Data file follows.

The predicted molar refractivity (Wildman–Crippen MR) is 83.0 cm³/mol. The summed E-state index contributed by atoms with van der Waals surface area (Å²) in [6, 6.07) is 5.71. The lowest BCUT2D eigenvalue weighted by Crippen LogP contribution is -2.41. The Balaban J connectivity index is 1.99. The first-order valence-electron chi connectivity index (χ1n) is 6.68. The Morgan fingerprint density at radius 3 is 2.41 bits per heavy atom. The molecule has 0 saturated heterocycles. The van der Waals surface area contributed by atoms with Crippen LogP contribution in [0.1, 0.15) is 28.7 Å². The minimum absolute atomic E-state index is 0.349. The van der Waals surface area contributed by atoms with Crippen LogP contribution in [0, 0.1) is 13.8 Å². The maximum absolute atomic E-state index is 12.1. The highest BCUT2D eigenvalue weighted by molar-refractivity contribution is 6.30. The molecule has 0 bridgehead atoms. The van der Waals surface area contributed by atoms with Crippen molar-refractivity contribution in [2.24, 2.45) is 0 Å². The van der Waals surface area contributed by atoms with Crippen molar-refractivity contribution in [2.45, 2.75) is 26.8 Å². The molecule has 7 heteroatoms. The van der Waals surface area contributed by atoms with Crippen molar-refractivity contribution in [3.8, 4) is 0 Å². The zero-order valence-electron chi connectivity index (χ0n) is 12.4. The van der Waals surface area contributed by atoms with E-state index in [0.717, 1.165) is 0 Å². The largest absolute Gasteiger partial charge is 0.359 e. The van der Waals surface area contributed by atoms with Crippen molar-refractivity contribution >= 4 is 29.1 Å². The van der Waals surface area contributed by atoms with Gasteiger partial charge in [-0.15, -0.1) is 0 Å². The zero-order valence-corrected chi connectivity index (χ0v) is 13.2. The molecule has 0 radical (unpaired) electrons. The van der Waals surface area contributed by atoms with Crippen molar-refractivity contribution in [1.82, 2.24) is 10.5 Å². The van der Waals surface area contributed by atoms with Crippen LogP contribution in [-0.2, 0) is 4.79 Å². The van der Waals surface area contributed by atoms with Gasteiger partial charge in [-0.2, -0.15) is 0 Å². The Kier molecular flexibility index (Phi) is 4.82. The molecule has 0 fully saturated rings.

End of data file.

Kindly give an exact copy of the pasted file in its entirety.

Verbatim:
The predicted molar refractivity (Wildman–Crippen MR) is 83.0 cm³/mol. The summed E-state index contributed by atoms with van der Waals surface area (Å²) in [6, 6.07) is 5.71. The lowest BCUT2D eigenvalue weighted by Crippen LogP contribution is -2.41. The Balaban J connectivity index is 1.99. The first-order valence-electron chi connectivity index (χ1n) is 6.68. The Morgan fingerprint density at radius 3 is 2.41 bits per heavy atom. The molecule has 0 saturated heterocycles. The van der Waals surface area contributed by atoms with Crippen LogP contribution in [0.1, 0.15) is 28.7 Å². The minimum absolute atomic E-state index is 0.349. The van der Waals surface area contributed by atoms with Crippen LogP contribution in [0, 0.1) is 13.8 Å². The maximum absolute atomic E-state index is 12.1. The highest BCUT2D eigenvalue weighted by molar-refractivity contribution is 6.30. The molecule has 0 bridgehead atoms. The van der Waals surface area contributed by atoms with Crippen molar-refractivity contribution in [2.24, 2.45) is 0 Å². The van der Waals surface area contributed by atoms with Crippen molar-refractivity contribution in [2.45, 2.75) is 26.8 Å². The molecule has 7 heteroatoms. The van der Waals surface area contributed by atoms with Crippen molar-refractivity contribution in [3.8, 4) is 0 Å². The zero-order valence-electron chi connectivity index (χ0n) is 12.4. The van der Waals surface area contributed by atoms with E-state index in [0.717, 1.165) is 0 Å². The largest absolute Gasteiger partial charge is 0.359 e. The van der Waals surface area contributed by atoms with Crippen molar-refractivity contribution >= 4 is 29.1 Å². The van der Waals surface area contributed by atoms with Gasteiger partial charge in [-0.15, -0.1) is 0 Å². The zero-order valence-corrected chi connectivity index (χ0v) is 13.2. The molecule has 0 radical (unpaired) electrons. The van der Waals surface area contributed by atoms with Crippen molar-refractivity contribution in [1.82, 2.24) is 10.5 Å². The van der Waals surface area contributed by atoms with Crippen LogP contribution in [-0.2, 0) is 4.79 Å². The van der Waals surface area contributed by atoms with Gasteiger partial charge in [-0.2, -0.15) is 0 Å². The Kier molecular flexibility index (Phi) is 4.82. The molecule has 0 fully saturated rings.